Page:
Alumnae of Sweet Briar, whose board voted to shut down the 114-year-old women's college at the end of the summer, are brewing a fight.
On Sunday, however, they turned their attention to embracing the students.
With bunches of daisies and words of encouragement, hundreds of alumnae lined the main road into campus in a Sunday afternoon show of support for students recently told they'd have to find a new college.
"Your alumnae sisters are fighting for you," said Terry Evans, class of 1974, welcoming students back from spring break.
Sweet Briar College was founded in 1901 when Indiana Fletcher Williams left her entire estate, including the Sweet Briar Plantation, to found an institution in the name of her deceased daughter, Daisy. 114 years later, the school unexpectedly announced its closure – sending shockwaves through alumnae, academia, and Amherst County. Did the board act prudently, or did it move hastily?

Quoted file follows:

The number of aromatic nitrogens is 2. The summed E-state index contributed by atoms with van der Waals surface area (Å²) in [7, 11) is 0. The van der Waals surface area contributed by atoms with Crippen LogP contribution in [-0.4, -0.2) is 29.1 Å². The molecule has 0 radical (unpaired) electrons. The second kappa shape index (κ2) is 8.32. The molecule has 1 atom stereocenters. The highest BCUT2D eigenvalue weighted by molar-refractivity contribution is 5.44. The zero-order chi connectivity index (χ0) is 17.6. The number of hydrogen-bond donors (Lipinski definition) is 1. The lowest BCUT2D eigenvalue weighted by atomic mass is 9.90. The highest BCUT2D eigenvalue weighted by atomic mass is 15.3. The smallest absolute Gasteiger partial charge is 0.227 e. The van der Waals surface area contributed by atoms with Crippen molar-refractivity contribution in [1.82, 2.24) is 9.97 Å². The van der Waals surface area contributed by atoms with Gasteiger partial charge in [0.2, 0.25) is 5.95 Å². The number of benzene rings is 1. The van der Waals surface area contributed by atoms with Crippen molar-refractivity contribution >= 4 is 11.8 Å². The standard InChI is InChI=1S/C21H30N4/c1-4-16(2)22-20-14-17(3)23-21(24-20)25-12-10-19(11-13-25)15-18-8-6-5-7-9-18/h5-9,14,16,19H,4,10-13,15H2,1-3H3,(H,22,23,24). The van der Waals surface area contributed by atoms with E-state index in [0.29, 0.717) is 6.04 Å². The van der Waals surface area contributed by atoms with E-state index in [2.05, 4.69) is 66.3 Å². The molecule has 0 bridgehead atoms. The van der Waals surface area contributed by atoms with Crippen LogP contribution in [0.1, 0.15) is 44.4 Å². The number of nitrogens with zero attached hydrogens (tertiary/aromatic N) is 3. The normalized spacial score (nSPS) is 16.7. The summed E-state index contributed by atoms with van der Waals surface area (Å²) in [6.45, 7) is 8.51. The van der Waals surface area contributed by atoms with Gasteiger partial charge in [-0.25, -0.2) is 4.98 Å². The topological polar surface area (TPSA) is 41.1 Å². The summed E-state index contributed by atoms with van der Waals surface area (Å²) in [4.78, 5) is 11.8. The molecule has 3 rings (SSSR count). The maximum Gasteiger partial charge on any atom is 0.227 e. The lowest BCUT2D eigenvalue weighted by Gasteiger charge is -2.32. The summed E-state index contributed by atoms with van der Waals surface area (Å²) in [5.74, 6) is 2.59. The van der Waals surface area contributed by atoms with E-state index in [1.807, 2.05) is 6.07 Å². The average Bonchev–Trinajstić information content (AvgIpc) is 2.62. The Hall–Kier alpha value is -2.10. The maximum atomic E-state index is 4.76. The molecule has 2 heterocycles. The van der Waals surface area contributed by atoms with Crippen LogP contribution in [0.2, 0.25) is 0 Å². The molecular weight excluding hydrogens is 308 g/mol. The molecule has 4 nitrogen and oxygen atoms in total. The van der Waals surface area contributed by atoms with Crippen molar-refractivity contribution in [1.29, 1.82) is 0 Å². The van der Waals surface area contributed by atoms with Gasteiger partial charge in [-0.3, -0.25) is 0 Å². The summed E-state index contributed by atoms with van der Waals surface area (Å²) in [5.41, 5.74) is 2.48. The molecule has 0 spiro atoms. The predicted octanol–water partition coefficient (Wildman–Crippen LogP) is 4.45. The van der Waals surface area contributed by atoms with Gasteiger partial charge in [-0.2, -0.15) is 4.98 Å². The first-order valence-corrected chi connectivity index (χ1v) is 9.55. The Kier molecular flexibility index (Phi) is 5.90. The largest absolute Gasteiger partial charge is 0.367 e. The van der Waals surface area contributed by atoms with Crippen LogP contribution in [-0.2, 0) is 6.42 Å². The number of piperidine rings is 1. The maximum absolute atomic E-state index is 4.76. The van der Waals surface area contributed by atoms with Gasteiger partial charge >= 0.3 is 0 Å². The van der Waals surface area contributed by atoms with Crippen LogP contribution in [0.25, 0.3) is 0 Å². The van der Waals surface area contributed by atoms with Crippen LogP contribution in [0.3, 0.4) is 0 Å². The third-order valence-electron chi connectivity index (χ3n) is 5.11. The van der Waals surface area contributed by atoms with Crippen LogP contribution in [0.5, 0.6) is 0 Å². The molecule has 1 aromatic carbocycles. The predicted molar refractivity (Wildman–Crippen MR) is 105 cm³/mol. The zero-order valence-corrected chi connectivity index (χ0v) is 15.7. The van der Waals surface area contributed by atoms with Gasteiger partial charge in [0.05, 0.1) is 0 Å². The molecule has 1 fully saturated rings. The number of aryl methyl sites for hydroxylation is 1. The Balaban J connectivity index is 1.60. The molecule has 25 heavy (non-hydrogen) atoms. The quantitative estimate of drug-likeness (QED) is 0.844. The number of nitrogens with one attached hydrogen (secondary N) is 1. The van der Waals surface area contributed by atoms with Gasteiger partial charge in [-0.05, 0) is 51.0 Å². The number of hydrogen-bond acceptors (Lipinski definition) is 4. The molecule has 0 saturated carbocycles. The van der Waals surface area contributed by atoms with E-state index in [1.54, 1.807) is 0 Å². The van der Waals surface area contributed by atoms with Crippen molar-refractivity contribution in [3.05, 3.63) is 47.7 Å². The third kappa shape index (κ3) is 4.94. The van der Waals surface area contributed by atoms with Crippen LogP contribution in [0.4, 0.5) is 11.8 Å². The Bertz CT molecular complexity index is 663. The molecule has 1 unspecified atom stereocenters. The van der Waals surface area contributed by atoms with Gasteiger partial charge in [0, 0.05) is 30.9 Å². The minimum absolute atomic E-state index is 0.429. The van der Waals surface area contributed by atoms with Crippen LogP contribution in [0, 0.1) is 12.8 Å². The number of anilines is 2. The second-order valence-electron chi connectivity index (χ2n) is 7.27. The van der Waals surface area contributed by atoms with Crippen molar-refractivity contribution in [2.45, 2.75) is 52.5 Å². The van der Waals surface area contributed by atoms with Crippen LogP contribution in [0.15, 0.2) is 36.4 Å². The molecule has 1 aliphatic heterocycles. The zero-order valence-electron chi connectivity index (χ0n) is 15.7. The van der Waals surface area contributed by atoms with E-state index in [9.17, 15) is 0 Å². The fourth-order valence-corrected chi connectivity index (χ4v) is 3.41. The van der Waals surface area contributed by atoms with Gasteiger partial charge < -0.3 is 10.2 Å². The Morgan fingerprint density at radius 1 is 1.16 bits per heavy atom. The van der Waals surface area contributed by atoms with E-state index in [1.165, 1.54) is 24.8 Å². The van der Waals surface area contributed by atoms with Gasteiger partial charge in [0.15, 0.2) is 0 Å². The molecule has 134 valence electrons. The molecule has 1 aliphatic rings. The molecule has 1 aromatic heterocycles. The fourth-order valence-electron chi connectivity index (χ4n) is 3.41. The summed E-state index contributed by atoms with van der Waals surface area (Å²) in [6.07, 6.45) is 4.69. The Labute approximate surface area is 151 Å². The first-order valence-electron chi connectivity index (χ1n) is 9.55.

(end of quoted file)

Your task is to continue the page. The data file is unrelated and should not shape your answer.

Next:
A high level official in Richmond did something surprising this week. Superintendent of Schools Dana Bedden apologized for an incident that occurred even before he took the job.
The assembly at Huguenot High School began like a pep rally, but it quickly took on a serious tone as Superintendent Dana Bedden recalled how – in 2013 – all Hispanic students were summoned to the cafeteria. Jonthan Villatoro was one of them.
“In the past there had been several conflicts between the African-American students and the Hispanic students that ended in pretty bad fights.”
The news that Sweet Briar College would close after 114 years of educating women caught many by surprise. But to one veteran educator, it's the culmination of a financial disaster wrought by rising costs, changing tastes, and more affordable alternatives.